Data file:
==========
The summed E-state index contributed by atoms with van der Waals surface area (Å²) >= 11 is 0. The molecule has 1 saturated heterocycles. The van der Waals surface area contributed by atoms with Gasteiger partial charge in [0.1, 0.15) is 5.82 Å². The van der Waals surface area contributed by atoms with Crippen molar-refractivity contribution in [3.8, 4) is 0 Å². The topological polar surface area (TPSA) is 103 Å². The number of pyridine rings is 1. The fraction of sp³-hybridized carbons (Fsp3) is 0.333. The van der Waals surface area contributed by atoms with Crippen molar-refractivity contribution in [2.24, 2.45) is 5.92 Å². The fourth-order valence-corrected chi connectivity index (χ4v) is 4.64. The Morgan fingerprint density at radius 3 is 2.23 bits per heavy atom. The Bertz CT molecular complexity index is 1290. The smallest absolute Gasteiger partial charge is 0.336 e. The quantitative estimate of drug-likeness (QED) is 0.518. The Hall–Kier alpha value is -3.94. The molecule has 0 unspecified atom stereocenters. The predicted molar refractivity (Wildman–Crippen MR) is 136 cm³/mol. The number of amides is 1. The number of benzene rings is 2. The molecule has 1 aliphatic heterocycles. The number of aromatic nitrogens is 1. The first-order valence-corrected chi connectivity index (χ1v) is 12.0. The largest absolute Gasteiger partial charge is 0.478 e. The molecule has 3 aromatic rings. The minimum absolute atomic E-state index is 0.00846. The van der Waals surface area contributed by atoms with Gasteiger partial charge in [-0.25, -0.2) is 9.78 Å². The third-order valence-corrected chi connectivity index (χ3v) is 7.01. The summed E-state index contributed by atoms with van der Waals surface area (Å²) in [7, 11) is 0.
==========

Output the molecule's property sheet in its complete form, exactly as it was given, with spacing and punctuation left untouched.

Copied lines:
The summed E-state index contributed by atoms with van der Waals surface area (Å²) >= 11 is 0. The molecule has 1 saturated heterocycles. The van der Waals surface area contributed by atoms with Gasteiger partial charge in [0.1, 0.15) is 5.82 Å². The van der Waals surface area contributed by atoms with Crippen molar-refractivity contribution in [3.8, 4) is 0 Å². The topological polar surface area (TPSA) is 103 Å². The number of pyridine rings is 1. The fraction of sp³-hybridized carbons (Fsp3) is 0.333. The van der Waals surface area contributed by atoms with Crippen molar-refractivity contribution in [2.24, 2.45) is 5.92 Å². The fourth-order valence-corrected chi connectivity index (χ4v) is 4.64. The Morgan fingerprint density at radius 3 is 2.23 bits per heavy atom. The Bertz CT molecular complexity index is 1290. The smallest absolute Gasteiger partial charge is 0.336 e. The quantitative estimate of drug-likeness (QED) is 0.518. The Hall–Kier alpha value is -3.94. The molecule has 0 unspecified atom stereocenters. The predicted molar refractivity (Wildman–Crippen MR) is 136 cm³/mol. The number of amides is 1. The number of benzene rings is 2. The molecule has 1 aliphatic heterocycles. The number of aromatic nitrogens is 1. The first-order valence-corrected chi connectivity index (χ1v) is 12.0. The largest absolute Gasteiger partial charge is 0.478 e. The molecule has 3 aromatic rings. The minimum absolute atomic E-state index is 0.00846. The van der Waals surface area contributed by atoms with Gasteiger partial charge in [-0.25, -0.2) is 9.78 Å². The third-order valence-corrected chi connectivity index (χ3v) is 7.01. The summed E-state index contributed by atoms with van der Waals surface area (Å²) in [7, 11) is 0.